By Elizabeth Pavka, PhD, LD/N, Wholistic Nutritionist
Halloween, Thanksgiving, Christmas, Chanukah, other religious celebrations, New Year’s Eve. We are bombarded with holidays and stressors! They include more food (as in more appetizers, more buffets, more parties, more cooking), feeling left out or different, more alcohol, less time, more shopping, less money, more wrapping, less exercise, more stress. Whatever the challenges are for you, they probably fall into what I call the holiday triangle of food, activity, and emotional stress.
Before the party: Never go to a party hungry! If your blood glucose/sugar level is crashing, it’s much more difficult to make healthier choices about what to eat and drink. How can you tell? Here are the top 5 items of a 33-item list taken from The Mood Cure: The 4-Step Program to Take Change of Your Emotions — Today by Julia Ross:
1. craving sweets or alcohol
3. exhaustion, weakness
4. faintness/dizziness/tremors/shakiness/cold sweats
About 30 minutes before you arrive at the party eat a small meal containing protein, perhaps cheese and crackers, a cut-up apple spread with almond butter, or a piece of leftover chicken and raw carrot. The protein stabilizes blood glucose/sugar level which, in turn, helps you make healthier choices.
At the party: Remind yourself that you don’t have to eat everything to enjoy yourself. Choose your favorite foods, perhaps those that are holiday specific. Start with small portions, chew well, eat slowly, and savor every bite. Talk less. Listen more. Socialize and circulate around the room. Be aware of “mindless eating and drinking”. Listen to your body. Pay attention to the cues that you are satisfied. Stop when you are comfortably full.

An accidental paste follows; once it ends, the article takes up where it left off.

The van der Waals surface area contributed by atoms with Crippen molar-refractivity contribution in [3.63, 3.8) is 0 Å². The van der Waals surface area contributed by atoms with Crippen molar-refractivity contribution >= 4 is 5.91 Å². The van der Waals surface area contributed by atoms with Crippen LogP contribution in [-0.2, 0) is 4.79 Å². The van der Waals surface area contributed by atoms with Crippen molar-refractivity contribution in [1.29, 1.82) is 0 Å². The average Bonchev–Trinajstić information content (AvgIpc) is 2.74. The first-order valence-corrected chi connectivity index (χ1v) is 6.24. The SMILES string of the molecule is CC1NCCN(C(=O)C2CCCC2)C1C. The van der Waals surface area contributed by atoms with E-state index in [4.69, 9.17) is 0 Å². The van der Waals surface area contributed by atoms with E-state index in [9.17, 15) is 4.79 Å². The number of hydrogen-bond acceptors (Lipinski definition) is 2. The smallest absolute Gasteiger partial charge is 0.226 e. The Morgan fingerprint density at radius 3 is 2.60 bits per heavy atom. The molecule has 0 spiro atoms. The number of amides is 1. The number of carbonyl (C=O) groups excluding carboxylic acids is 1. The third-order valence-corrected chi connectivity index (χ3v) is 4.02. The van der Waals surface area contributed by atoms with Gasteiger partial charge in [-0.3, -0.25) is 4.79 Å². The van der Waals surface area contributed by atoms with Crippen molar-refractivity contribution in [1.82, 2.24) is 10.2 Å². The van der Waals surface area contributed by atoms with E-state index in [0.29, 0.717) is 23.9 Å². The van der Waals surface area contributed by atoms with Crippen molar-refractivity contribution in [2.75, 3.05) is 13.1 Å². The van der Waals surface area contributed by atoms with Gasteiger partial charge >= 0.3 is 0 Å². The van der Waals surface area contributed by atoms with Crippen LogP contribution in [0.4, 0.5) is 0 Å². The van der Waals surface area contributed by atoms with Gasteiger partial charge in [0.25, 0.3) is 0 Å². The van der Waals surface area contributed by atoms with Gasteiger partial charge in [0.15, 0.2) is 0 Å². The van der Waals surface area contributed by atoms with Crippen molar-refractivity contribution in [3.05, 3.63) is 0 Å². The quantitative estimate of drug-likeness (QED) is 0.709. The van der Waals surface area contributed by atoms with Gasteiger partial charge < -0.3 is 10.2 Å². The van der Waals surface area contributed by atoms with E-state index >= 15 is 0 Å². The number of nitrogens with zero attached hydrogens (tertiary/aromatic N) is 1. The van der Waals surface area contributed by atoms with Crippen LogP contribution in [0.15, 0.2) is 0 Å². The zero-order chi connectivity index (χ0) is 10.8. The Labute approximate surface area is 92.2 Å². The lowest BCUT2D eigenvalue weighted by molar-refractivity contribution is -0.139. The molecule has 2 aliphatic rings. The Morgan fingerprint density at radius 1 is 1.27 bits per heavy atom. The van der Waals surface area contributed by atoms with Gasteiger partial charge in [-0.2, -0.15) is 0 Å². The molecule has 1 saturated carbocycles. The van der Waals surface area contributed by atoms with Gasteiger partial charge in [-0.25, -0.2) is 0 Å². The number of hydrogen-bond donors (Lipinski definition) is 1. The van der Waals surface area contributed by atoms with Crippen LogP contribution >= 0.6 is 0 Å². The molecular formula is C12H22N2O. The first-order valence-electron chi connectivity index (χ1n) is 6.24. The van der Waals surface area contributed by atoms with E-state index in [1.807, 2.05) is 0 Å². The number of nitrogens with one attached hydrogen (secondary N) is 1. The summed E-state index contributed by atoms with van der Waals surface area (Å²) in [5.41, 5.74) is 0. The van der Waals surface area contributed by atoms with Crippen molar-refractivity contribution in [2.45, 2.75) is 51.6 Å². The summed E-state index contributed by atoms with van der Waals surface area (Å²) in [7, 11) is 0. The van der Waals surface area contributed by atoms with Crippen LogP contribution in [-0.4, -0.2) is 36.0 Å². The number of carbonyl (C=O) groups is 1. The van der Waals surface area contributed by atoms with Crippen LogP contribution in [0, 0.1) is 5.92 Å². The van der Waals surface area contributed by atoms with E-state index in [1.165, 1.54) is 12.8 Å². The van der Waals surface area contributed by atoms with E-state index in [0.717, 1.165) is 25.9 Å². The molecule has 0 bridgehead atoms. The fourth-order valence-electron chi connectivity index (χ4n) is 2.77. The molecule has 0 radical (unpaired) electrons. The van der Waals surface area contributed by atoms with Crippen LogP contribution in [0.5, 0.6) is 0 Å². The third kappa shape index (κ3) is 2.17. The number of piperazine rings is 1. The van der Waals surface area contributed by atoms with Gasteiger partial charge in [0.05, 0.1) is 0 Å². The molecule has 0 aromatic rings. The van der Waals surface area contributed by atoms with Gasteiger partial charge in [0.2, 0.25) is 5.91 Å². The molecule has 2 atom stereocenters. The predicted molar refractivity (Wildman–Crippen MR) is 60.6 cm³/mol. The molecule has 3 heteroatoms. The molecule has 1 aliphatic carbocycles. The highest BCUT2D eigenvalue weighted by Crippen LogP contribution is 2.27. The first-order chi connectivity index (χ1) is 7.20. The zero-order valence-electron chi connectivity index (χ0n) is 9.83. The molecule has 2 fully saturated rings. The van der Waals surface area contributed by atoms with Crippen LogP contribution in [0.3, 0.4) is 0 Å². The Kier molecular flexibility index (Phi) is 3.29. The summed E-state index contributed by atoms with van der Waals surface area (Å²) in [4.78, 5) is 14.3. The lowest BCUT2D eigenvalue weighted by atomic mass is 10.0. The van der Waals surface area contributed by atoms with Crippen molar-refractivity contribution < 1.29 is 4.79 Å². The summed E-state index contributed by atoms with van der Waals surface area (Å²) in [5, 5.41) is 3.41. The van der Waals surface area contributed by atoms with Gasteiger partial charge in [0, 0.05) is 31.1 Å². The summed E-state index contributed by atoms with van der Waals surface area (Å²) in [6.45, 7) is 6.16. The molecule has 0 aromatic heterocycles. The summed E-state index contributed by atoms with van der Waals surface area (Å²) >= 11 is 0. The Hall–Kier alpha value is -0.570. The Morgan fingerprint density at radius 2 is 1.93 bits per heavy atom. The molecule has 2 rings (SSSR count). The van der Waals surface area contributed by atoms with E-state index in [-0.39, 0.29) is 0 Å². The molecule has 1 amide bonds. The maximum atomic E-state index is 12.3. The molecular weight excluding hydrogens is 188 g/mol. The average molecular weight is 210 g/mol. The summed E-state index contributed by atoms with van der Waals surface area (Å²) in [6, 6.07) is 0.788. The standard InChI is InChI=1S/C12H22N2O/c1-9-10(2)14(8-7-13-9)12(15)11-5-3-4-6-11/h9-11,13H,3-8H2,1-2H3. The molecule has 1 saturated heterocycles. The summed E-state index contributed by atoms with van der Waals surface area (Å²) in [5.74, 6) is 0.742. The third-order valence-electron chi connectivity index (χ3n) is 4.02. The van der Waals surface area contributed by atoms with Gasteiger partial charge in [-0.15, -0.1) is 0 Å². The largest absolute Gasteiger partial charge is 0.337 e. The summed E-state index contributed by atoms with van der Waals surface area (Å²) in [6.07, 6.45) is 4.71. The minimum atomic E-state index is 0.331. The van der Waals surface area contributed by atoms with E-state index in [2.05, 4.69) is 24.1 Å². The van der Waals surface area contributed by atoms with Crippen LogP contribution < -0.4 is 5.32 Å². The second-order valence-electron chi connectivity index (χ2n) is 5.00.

While food is usually the way people nurture themselves, you can choose non-food ways. Go for a walk with a family member or friend, walk alone if you prefer, listen to your favorite music, read a book, ride a motorcycle, take a nap, or engage in your own personal “non-food nurturing activity”.
Exercise: Busy holiday schedules tend to bump people off their regular exercise routines. Get some physical activity at least every other day or daily if you can. Aerobic activities like brisk walking, jogging, bicycling, roller-blading, or swimming relieve stress, improve sleep, regulate appetite, and burn up extra calories of holiday eating.
Emotional stress: The holiday season is traditionally a time of family gatherings. For some, attending family get-togethers will be a time to reunite with good friends and family, to share, laugh, celebrate, and give thanks. However, for others family gatherings can be very stressful. Be aware that holiday memories — sometimes called “ghosts of Christmas past” — can be some of our most cherished and most painful memories. Trying to make the present recapture or make up for the past can set the present holiday up for failure. Families change. Babies are born, individuals die, divorce happens, “blended families” manifest, people move away, individuals change.
Many people eat more or less food to “numb themselves out”. Why? So they won’t feel the disappointment, the frustration, the annoyance, the anger that holidays are just not the way they used to be. Talking with a trusted friend or seeking help from a counselor can help you understand yourself better and hopefully enjoy your holidays more.
In her book, Why Weight? A Guide to Ending Compulsive Eating, Geneen Roth includes a chapter called “Making It Through the Holidays”. She writes, “Whether we are alone and do not wish to be, or not alone and wish we were, the common problems we have are how to untangle ourselves from the complicated web of nostalgia, feigned merriment, obligatory buying, and frantic eating [in order] to create a holiday in which we can enjoy the pleasures of the season without burying ourselves in food.”(p. 159). In this chapter, as in all the others, she has exercises for the reader. Titles include “Holiday Fears”, “Chanukahs and Christmases Past”, and “Creating Happier Holidays.”
If you find yourself eating much more or much less food during the holiday season, check out: 1) “Holiday Stress”